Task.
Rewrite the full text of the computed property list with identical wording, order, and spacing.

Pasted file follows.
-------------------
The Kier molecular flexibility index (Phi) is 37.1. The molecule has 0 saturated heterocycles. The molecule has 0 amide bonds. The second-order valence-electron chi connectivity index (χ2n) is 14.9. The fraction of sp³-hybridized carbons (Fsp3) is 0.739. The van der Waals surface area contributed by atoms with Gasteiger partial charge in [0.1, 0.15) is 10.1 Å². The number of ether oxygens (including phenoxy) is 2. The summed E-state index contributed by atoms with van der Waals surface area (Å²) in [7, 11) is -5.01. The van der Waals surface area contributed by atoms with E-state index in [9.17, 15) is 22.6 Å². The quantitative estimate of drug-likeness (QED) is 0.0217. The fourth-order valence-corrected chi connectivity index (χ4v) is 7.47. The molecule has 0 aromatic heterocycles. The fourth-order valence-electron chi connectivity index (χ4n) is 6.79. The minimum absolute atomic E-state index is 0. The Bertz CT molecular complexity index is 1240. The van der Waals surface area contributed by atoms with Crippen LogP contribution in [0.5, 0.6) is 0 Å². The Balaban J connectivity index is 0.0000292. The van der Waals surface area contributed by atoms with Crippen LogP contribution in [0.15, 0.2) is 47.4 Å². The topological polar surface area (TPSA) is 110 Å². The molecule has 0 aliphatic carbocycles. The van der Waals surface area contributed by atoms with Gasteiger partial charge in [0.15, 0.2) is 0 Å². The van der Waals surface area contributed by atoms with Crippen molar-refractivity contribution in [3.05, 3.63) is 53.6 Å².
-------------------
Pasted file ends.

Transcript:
The Kier molecular flexibility index (Phi) is 37.1. The molecule has 0 saturated heterocycles. The molecule has 0 amide bonds. The second-order valence-electron chi connectivity index (χ2n) is 14.9. The fraction of sp³-hybridized carbons (Fsp3) is 0.739. The van der Waals surface area contributed by atoms with Gasteiger partial charge in [0.1, 0.15) is 10.1 Å². The number of ether oxygens (including phenoxy) is 2. The summed E-state index contributed by atoms with van der Waals surface area (Å²) in [7, 11) is -5.01. The van der Waals surface area contributed by atoms with E-state index in [9.17, 15) is 22.6 Å². The quantitative estimate of drug-likeness (QED) is 0.0217. The fourth-order valence-corrected chi connectivity index (χ4v) is 7.47. The molecule has 0 aromatic heterocycles. The fourth-order valence-electron chi connectivity index (χ4n) is 6.79. The minimum absolute atomic E-state index is 0. The Bertz CT molecular complexity index is 1240. The van der Waals surface area contributed by atoms with Crippen LogP contribution in [0.5, 0.6) is 0 Å². The Balaban J connectivity index is 0.0000292. The van der Waals surface area contributed by atoms with Crippen LogP contribution in [0.15, 0.2) is 47.4 Å². The topological polar surface area (TPSA) is 110 Å². The molecule has 0 aliphatic carbocycles. The van der Waals surface area contributed by atoms with Gasteiger partial charge in [0.15, 0.2) is 0 Å². The van der Waals surface area contributed by atoms with Crippen molar-refractivity contribution in [3.05, 3.63) is 53.6 Å².